Rural Studio in Newbern, Alabama
With one of the largest amounts of Rural Studio alumni in one firm, it was only a matter of time before WJW visited Auburn University’s Rural Studio in Newbern, Alabama. We experienced first-hand how a small yet steadfast group of architecture students, along with their respected professors, have been transforming local communities through their hard work and dedication.
Upon arriving in Birmingham one evening in early spring, we were greeted with a sight we had not witnessed in some time: trees with leaves, blooming flowers, and fresh cut grass. As we embarked on our great southern odyssey, we immediately embraced the lifestyle and found the nearest BBQ joint before heading south to Greensboro, AL. Once there we found the two historic and charming antebellum Bed and Breakfasts we called home for a few days: The Johnston-Torbert House and the Poellnitz-Vick House.
We kicked off the day touring around Morrisette House / Rural Studio’s headquarters and saw a handful of student projects around the campus including The Great Hall, the light commercial kitchen addition and vegetable storage building, the student Pods, the Passive Solar Greenhouse, and the newly built Fabrication Pavilion. The Morrisette campus is also sprinkled with various mock-ups of student projects where the students can test ideas and construction techniques before implementing them in the community.
Our tour continued to the 20k model homes and on to Subrosa, which was the last project Rural Studio founder, Sambo Mockbee, was sketching before he passed away over a decade ago. As we moved on to the Town Hall and Fire Station, we learned that Rural Studio has had a hand in building many of the municipal buildings currently in Newbern, including the recent conversion of an old bank into a public library.
In order to walk off our lunches of fried catfish sandwiches, hamburger steaks, and salads topped with a surprise serving of bacon, a trip to Perry Lakes Park was in order. There we visited three phenomenologically-inspired bathrooms and enjoyed the pavilion before heading across the cantilevered bridge and on to the bird watching tower. The tower sits adjacent to an Oxbow Lake with countless cypress trees draped in Spanish moss. The tower’s somewhat intimidating staircase winds you up into and through the tree branches, allowing you to slowly emerge above the canopy; offering a unique and beautiful view of the luscious landscape.
Our project tour ended with a visit to the Boys & Girls Club of Greensboro, which is one of the largest projects the studio has built in its history. This unique facility provides an interactive and inspiring place for children to spend their afternoons.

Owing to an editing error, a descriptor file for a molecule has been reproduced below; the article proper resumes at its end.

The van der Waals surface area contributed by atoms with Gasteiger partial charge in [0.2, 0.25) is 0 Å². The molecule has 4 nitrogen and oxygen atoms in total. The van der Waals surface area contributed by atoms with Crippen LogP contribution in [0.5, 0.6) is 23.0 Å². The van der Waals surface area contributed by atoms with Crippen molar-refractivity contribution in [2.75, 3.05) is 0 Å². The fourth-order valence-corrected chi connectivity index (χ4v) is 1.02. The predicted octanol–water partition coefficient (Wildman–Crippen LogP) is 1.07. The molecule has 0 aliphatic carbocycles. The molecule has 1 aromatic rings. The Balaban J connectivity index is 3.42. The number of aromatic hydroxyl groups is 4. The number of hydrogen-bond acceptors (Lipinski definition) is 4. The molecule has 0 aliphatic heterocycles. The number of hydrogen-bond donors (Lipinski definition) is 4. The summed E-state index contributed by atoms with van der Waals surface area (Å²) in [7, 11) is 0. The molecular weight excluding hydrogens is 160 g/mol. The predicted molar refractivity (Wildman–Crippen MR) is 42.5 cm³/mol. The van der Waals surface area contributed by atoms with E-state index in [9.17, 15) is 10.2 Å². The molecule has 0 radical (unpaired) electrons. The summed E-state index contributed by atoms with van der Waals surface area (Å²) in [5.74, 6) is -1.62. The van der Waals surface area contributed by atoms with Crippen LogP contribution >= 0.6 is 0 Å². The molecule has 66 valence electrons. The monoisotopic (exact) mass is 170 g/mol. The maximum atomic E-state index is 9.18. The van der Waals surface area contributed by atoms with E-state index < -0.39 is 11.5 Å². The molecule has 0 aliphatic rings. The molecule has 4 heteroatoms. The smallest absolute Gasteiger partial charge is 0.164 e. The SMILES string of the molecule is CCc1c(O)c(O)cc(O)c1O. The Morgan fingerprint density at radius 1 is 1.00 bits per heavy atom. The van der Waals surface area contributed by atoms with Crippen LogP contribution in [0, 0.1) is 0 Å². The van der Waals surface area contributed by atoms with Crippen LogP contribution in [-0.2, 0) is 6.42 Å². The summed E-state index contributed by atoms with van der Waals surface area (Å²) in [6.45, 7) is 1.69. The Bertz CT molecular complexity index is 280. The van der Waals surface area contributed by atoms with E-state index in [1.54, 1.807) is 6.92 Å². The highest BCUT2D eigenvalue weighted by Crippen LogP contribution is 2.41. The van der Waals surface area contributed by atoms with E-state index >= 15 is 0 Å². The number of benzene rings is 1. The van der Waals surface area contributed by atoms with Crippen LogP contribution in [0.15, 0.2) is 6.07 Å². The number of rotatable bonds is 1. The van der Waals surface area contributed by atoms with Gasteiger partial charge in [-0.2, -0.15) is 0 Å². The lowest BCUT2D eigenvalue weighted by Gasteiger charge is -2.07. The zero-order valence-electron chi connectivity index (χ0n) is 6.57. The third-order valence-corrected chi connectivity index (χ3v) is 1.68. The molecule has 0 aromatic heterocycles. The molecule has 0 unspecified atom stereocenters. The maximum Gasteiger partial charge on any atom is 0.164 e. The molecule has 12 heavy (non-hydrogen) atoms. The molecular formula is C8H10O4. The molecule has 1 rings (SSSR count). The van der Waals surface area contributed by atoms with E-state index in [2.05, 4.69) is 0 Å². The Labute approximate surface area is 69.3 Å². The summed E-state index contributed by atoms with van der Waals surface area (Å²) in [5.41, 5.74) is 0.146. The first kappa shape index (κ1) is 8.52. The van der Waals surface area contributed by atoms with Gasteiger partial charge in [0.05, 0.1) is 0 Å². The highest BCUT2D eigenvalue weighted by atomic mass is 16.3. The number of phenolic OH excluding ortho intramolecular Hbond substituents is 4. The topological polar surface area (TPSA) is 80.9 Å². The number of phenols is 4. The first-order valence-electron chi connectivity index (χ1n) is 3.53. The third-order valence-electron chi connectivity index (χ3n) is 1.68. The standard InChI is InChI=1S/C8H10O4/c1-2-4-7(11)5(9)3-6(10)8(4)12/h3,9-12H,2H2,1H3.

We finished off the busy day of touring by returning to Morrisette house where we had dinner with the students that featured produce grown in the greenhouse. After eating and socializing with the students and staff, WJW shared insights of our work though an engaging lecture.
We spent the morning doing studio reviews with the current 5th year students for a supportive housing facility & a clubhouse courtyard for Project Horseshoe Farm and the 22nd version of the 20k house.
After lunch at the local Mexican restaurant, we went to the Safe House Black History Museum. Theresa Burroughs, who was a foot soldier during the Civil Rights Movement, gave us a powerful tour of the Museum, sharing her remarkable stories about hiding Martin Luther King Jr. in the house. Following the Safe House tour, we made lots of furry friends at the Hale County Animal Shelter and ventured over to Lions Park where we saw the ten phases of projects completed.
To cap off an amazing day we met up with the Rural Studio faculty at the Faunsdale Bar and Grill where we feasted on all of the crawfish they had to offer!
On our last day in Alabama, we met up with architect Dick Hudgens who generously gave us tours of two Antebellum homes in Demopolis, AL called Gaineswood & Bluff Hall. To wrap up our southern odyssey, we traveled back to Birmingham where we stopped by Good People Brewing and explored Railroad Park in the heart of downtown Birmingham.
Chicago welcomed us back home the only way it knows how: with gusting frigid winds and the constant effervescent sounds of city life that we had almost forgotten while in rural Alabama. The crawfish had all been eaten, the t-shirts and shorts had to return to their closets for another few weeks, but the whimsical yet meticulous nature of Rural Studio will continue to inspire and mold our future work for years to come.